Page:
SOrry for the late reply here.. i dont check this board as often.
I would say it would be, as much as any other peice of electronic equipment..
If you dont fee comforatable putting say a TV receiver or something else beside your head, i woudlnt put the phone modem.
That being said.. it doesnt really require anything special.
As long as you have a room where you have a CABLE outlet to plug into it, and a phone jack to plug back into, it can go in that room, even if there is not a phone there.
Rogers DOES make a wireless home phone:
But, its only for customers who DO NOT live in an area which is covered by the regular rogers home phone. (So in the country, etc).
Really overall? There is not necessarily a benifit having it over a regular phone line. Its just doing it over technology A vs B. Pricing is USUALLY give or take around the same as Bell for the same features, etc.
Really only advantage.. is consolidated billing.
All your stuff on one bill, vs paying for two different places.
As well then, you sometimes can get bundled deals, for having more than one service with a particular company, etc.
I am considering to change out my Bell line for Home Phone but I have a few questions. 1. I have a long distance plan on my Bell line (private) I get a small rebate on my Auto insurance. Will this have to change if I change over to Rogers? 2. How is the connection made to meld the Bell land line with the new Home Phone? My home has many Bell phone cables thoughout but only 1 cable entry point? Do these systems have to join at the modem? Do I lose the use of the Bell outlets? I hope the installation guys don't have to rip up my ceiling or walls to do an installation. Can you advise me? Your search term has been corrected to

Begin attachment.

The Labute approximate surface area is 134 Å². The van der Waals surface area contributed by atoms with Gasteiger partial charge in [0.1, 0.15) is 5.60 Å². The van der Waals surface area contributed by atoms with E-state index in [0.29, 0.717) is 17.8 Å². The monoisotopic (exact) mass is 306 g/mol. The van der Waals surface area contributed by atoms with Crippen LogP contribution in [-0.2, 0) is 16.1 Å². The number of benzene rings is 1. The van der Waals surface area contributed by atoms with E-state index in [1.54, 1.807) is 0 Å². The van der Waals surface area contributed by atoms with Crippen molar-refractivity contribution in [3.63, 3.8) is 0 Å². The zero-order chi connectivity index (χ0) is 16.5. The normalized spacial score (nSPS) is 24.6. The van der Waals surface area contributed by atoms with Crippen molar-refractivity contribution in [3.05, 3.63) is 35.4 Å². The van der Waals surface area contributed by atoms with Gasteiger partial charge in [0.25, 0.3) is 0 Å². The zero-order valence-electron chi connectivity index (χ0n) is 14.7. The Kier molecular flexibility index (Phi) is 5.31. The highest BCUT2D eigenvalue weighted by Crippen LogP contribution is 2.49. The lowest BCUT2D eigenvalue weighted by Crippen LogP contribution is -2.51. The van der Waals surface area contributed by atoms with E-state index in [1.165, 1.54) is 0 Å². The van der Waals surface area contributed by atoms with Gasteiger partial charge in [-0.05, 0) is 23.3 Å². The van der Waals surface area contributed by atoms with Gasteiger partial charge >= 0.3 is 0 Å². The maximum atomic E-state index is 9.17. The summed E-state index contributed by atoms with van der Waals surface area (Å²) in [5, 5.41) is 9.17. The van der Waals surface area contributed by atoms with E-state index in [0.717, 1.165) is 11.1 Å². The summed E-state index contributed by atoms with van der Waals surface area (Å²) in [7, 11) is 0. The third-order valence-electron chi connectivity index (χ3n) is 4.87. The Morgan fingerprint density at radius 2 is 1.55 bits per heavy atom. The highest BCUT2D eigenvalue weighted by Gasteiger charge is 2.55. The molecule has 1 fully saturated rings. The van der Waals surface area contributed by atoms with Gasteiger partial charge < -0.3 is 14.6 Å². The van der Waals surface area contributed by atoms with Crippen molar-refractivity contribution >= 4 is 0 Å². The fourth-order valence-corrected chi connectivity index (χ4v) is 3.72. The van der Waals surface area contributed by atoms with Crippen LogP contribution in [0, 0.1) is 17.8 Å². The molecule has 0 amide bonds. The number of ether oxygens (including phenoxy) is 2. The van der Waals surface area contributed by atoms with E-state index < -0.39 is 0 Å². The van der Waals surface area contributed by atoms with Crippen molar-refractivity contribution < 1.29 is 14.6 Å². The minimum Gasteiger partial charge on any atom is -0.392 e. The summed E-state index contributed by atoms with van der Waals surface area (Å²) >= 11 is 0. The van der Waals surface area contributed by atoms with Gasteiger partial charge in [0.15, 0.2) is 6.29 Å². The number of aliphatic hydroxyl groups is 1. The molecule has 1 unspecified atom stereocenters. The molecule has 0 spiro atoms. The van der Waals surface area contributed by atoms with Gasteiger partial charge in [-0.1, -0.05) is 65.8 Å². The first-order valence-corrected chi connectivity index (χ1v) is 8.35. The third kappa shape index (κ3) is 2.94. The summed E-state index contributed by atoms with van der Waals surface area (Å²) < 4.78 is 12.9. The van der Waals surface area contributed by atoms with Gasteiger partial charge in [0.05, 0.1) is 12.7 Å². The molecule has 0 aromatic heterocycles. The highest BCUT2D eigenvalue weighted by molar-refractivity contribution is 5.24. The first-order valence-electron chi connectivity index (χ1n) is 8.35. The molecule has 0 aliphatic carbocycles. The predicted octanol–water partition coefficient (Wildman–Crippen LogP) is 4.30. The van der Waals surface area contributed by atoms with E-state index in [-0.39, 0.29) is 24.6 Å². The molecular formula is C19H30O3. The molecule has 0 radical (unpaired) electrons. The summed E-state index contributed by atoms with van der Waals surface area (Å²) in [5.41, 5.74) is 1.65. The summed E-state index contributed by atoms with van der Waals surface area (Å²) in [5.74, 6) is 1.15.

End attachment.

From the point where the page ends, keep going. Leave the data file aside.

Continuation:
Looks like the mods are doing something with this thread, to say it politely:
Your current home phone lines all terminate at the 66 block, which is usually located in the basement. Rogers will bring in a home phone modem and connect that modem to the 66 block, which then connects to all of your current phone extensions in the home. All that is a pair of wires that is punched down onto the 66 block. Thats it, other than ensuring that the modem has a place to sit. The modem also requires power, whereas Bell lines don't. With the home phone modem connected, you would use the phone extensions around the home as you do now.
As for your long distance plan, switching from Bell would stop that plan. You would have to compare the plans from both companies to see what gives you the better cost.
Note, in an extended power outage, with Bell, the power for the phone comes over the telephone lines. Bell phones will remain usable. Rogers phone modem has a battery backup, but that will only last so long. There is also the issue of the backup batteries for the neighborhood nodes. I was reading an article just a few days ago about battery theft around Toronto. So there is a theft issue as well as a neighbohood node battery power life issue.
So, if communications are a must, due to medical circumstances or other, and you don't have cell phones, Bell is the way to go. That is simply due to the technology that is used. That is a big issue on the US eastern Seaboard, where companies are trying to dump copper technology in favor of coax, and running into this problem.
Bell will only last as long as the local CO retains power as well... in an EXTENDED outage.. like a few days or more like if the whole town goes out.. could loose bell eventually as well.
Longer than the rogers.. but still has its end points.
All this is dependant on as well, that a person still has a basic analog, non powered phone at home as well
If someone only has cordless phones, its kind of moot.